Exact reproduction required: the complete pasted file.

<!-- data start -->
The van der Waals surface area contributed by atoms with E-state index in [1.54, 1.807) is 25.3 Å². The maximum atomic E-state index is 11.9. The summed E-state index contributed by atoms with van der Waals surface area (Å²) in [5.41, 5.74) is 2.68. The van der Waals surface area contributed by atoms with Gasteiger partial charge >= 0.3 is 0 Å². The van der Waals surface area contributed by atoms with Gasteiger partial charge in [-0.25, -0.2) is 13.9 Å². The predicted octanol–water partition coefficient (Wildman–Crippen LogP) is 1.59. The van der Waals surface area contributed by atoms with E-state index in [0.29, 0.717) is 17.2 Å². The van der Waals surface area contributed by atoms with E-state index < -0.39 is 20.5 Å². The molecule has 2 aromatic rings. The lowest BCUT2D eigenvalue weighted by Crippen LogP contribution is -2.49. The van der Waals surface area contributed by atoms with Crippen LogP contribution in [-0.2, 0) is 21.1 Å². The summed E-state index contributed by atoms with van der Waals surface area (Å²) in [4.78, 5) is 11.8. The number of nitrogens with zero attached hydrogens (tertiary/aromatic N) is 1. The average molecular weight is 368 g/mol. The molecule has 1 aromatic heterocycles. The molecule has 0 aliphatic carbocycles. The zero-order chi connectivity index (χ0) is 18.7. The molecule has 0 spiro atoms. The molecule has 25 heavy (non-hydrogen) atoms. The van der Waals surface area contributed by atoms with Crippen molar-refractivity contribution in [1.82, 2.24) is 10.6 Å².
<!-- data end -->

The van der Waals surface area contributed by atoms with E-state index in [1.54, 1.807) is 25.3 Å². The maximum atomic E-state index is 11.9. The summed E-state index contributed by atoms with van der Waals surface area (Å²) in [5.41, 5.74) is 2.68. The van der Waals surface area contributed by atoms with Gasteiger partial charge >= 0.3 is 0 Å². The van der Waals surface area contributed by atoms with Gasteiger partial charge in [-0.25, -0.2) is 13.9 Å². The predicted octanol–water partition coefficient (Wildman–Crippen LogP) is 1.59. The van der Waals surface area contributed by atoms with E-state index in [0.29, 0.717) is 17.2 Å². The van der Waals surface area contributed by atoms with E-state index < -0.39 is 20.5 Å². The molecule has 2 aromatic rings. The lowest BCUT2D eigenvalue weighted by Crippen LogP contribution is -2.49. The van der Waals surface area contributed by atoms with Crippen LogP contribution in [-0.2, 0) is 21.1 Å². The summed E-state index contributed by atoms with van der Waals surface area (Å²) in [4.78, 5) is 11.8. The number of nitrogens with zero attached hydrogens (tertiary/aromatic N) is 1. The average molecular weight is 368 g/mol. The molecule has 1 aromatic heterocycles. The molecule has 0 aliphatic carbocycles. The zero-order chi connectivity index (χ0) is 18.7. The molecule has 0 spiro atoms. The molecule has 25 heavy (non-hydrogen) atoms. The van der Waals surface area contributed by atoms with Crippen molar-refractivity contribution in [1.82, 2.24) is 10.6 Å².